After running McMullin’s long-shot campaign, Searby believes that independents eventually will break through. He said political professionals who are fed up with the two parties seemed open to different kinds of candidates. Members of the media seemed ready to tell a new story.

“The bottom line is, we know we’re pushing against decades of trends and beliefs and partisan work and money, and it’s going to be hard, but just because something’s hard doesn’t mean that it’s not worth doing, and just because something’s hard doesn’t mean that it’s not going to come,” he said. “We really believe that we are pioneering a new way in American politics.”

A husband first, and then a candidate

Frank Gilbert
Frank Gilbert
By Steve Brawner
© 2016 by Steve Brawner Communications, Inc.

Frank Gilbert looked kind of sheepish last Friday when I asked for his new phone number and instead he gave me his old one. I told him that when I had tried to call that one earlier, the recording had said it had been disconnected.

“The truth is, I let it lapse for a few days,” he said to the best of my recollection. “Teresa always took care of the bills.”

Frank is the jovial Libertarian candidate for U.S. Senate and the former mayor of Tull. Teresa, until Aug. 15, was his wife of 45 years.

The two were not exactly the classic political power couple. She registered to vote only once – in the 1990s in order to vote for him – and then de-registered after she was called for jury duty. As a Libertarian, Frank believes in as little government as possible. Teresa was socially conservative and not afraid of government enforcing traditional behavior. She called politics Frank’s “expensive hobby.”

Yeah, there were arguments in the early years, and then they put those aside. They were too busy raising three sons and later having four grandchildren, who called her “Moomaw,” to let politics get in the way.

“You know, it’s one of those things that you figure out it’s not going to change, and it’s so unimportant in the scope of what you’re doing as a family that it became a running joke,” he said.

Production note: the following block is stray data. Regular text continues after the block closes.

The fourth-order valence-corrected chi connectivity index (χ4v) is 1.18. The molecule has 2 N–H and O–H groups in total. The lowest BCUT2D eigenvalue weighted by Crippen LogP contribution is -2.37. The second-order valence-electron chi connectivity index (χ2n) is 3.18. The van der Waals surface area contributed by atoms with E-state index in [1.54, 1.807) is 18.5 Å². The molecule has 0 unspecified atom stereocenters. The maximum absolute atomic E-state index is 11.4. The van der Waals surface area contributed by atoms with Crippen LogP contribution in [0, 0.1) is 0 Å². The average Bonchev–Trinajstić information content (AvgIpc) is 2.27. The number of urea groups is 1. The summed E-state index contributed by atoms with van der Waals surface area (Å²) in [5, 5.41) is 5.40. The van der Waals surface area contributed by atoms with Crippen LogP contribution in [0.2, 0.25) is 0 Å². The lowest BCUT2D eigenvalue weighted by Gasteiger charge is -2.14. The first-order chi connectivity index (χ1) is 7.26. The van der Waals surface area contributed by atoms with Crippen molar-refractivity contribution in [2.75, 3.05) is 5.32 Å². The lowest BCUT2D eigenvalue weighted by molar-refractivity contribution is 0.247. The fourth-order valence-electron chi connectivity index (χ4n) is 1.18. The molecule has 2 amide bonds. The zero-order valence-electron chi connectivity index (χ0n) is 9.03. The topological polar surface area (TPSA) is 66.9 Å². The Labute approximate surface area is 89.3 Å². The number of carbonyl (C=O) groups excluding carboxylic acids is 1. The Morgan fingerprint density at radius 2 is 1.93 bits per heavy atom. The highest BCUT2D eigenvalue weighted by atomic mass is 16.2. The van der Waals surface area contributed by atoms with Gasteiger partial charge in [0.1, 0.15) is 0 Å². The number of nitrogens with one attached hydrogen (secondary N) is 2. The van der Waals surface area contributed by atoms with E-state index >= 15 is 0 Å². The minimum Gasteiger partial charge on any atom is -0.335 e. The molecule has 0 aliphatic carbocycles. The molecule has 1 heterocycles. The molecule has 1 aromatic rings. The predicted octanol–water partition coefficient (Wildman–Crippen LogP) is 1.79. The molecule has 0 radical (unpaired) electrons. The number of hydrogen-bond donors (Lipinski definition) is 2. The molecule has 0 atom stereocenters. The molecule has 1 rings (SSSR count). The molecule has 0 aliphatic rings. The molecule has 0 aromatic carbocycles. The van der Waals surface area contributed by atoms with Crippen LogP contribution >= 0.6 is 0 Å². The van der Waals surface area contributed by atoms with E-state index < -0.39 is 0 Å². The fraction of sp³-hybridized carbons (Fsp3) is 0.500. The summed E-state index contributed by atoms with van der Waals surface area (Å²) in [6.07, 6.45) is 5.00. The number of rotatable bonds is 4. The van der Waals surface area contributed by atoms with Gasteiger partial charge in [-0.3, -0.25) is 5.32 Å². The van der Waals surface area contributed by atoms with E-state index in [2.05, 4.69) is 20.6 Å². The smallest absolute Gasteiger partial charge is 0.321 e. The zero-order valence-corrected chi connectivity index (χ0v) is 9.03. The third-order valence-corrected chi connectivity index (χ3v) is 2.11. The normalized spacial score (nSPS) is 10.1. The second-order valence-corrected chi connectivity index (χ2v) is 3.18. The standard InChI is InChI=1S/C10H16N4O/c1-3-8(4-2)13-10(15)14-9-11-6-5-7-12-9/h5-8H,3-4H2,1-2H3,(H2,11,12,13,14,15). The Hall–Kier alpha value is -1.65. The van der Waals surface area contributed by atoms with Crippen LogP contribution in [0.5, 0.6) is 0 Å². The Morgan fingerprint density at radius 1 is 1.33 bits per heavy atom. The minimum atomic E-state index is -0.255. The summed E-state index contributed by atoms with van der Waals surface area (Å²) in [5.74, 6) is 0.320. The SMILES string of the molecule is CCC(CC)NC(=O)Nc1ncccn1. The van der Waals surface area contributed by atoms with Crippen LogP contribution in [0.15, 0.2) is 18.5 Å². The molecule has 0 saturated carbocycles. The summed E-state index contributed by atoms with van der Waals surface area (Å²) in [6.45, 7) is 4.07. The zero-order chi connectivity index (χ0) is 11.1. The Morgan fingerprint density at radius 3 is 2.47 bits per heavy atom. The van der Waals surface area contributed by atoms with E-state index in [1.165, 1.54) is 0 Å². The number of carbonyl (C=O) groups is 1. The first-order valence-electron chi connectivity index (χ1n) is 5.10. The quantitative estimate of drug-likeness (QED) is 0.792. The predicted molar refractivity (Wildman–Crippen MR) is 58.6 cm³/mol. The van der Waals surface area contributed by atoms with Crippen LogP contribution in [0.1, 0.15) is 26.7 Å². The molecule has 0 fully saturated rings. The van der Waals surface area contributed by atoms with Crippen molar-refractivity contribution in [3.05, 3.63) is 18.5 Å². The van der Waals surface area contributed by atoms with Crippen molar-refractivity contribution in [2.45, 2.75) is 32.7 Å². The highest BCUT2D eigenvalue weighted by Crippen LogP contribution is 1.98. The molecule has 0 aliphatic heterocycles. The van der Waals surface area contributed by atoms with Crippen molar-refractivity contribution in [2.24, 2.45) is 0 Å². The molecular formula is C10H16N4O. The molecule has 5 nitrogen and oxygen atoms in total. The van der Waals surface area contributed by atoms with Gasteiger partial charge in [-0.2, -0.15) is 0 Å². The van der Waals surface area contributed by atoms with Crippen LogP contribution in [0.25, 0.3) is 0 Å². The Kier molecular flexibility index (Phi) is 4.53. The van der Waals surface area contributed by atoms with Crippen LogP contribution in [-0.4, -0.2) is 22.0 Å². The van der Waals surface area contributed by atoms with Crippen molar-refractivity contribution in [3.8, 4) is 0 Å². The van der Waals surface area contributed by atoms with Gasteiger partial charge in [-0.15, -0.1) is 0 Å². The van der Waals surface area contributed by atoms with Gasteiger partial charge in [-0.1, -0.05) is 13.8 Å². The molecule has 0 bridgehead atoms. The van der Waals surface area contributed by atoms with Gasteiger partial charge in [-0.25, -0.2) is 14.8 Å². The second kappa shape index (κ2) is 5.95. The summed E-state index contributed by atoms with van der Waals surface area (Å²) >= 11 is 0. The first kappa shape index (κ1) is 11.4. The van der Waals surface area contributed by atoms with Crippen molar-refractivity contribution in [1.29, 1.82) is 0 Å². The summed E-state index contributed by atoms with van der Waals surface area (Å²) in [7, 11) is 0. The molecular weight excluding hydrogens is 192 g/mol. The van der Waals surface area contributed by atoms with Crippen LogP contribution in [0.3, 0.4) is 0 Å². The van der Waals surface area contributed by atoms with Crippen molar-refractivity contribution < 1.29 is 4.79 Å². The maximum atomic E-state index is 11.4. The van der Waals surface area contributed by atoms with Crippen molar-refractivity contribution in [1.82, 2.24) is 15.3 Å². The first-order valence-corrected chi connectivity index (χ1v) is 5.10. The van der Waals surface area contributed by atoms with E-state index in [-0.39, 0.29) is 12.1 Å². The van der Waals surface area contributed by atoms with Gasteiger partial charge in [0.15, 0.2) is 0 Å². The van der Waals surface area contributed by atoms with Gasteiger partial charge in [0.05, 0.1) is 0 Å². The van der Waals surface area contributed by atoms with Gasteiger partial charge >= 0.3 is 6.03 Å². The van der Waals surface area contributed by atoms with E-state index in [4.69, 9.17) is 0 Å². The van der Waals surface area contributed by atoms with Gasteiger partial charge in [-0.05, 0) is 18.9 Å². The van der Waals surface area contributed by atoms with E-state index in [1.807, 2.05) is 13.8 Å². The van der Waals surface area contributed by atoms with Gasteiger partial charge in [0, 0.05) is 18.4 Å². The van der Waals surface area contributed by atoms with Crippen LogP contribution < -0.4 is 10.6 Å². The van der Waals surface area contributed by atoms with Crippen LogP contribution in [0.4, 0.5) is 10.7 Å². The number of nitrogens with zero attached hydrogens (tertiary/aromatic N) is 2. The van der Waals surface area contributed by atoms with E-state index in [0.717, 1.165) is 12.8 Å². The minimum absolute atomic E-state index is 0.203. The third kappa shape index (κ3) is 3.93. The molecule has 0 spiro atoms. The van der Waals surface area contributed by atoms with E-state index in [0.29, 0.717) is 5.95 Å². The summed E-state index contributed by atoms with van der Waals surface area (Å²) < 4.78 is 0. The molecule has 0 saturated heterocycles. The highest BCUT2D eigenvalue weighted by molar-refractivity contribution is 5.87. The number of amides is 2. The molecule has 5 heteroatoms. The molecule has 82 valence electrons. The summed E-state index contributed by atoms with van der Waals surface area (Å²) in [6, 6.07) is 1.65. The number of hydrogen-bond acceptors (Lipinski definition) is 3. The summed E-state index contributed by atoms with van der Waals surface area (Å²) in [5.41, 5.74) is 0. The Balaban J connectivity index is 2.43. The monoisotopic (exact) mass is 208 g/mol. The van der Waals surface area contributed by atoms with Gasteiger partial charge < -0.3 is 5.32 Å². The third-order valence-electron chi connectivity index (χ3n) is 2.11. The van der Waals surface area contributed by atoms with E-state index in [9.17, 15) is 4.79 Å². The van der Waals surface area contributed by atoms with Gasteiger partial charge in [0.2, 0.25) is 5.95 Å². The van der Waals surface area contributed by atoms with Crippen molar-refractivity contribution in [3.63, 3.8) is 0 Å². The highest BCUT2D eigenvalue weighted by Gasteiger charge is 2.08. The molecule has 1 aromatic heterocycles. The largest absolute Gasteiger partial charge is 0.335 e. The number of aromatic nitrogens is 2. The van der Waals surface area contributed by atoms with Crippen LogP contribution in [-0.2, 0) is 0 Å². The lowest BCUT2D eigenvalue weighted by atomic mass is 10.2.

One other thing about Teresa was she was kind of stubborn about going to the doctor, right up until June 5 when the pain in her stomach became so unbearable that she let Frank drive her to the hospital. A CT scan at 10 p.m. that night revealed she had a golf ball-sized mass at the base of her pancreas that had metastasized to 20-30 spots on her liver. The doctor didn’t offer a prognosis, but they understood.

“Of course we all Googled it, and when you Google pancreatic cancer, you know you’re praying for a miracle,” he said.

After further tests, Frank and Teresa were told she had six months to two years to live. She actually had 10 weeks. During that time, Frank dropped off the campaign trail. About a week after she died, he was back at work at the Bauxite School District, where he’s an in-school suspension officer, and he restarted his campaign.

“That week in between made me understand that I needed some normalcy. … I’ve heard people talk about compartmentalizing, and I can’t do it,” he said. “She’s on my mind all the time.”

He and the Democratic candidate for Senate, Conner Eldridge, have debated twice. On Tuesday, Frank will take off work to participate in a third debate that will be televised that night on AETN – the only one that will include the incumbent, Republican Sen. John Boozman.

At one time, Frank was actually a Republican himself – the party’s second vice chairman. But he does not fit into that party, and he’s not a Democrat.

“The difference I saw when Republicans started winning elections was that we ran those Democrat Hogs away from the public trough and ran those Republican Hogs up there to replace them,” he said.

At the AETN debate, he’ll argue positions from a Libertarian perspective that wouldn’t always be an easy sale with voters. Because he believes in limited government, he favors privatizing Social Security and Medicare some time in the long-term future. He’d fight no drug war and very few overseas ones. In a debate with Eldridge, he asked how Americans would feel if their child were killed in a drone strike and said the United States had engaged in imperialism, adding, “When you sow the wind, you reap the whirlwind.”

Running for governor in 2014, Frank won less than 2 percent of the vote. He knows the best he can hope for is 3-5 percent this year. He’s running because he believes in the cause and because he’s hopeful Libertarians may have an impact on state and national politics in his grandchildren’s day.

So he’s either Abraham Lincoln helping start a movement, or he’s Don Quixote tilting at windmills. Still, he doesn’t plan to quit running for office.

“I may grab my heart and go see Teresa, but until that happened it’s physically impossible,” he said. “I enjoy it enough that I’ll keep doing it and hopefully not spend quite as much money in the future.”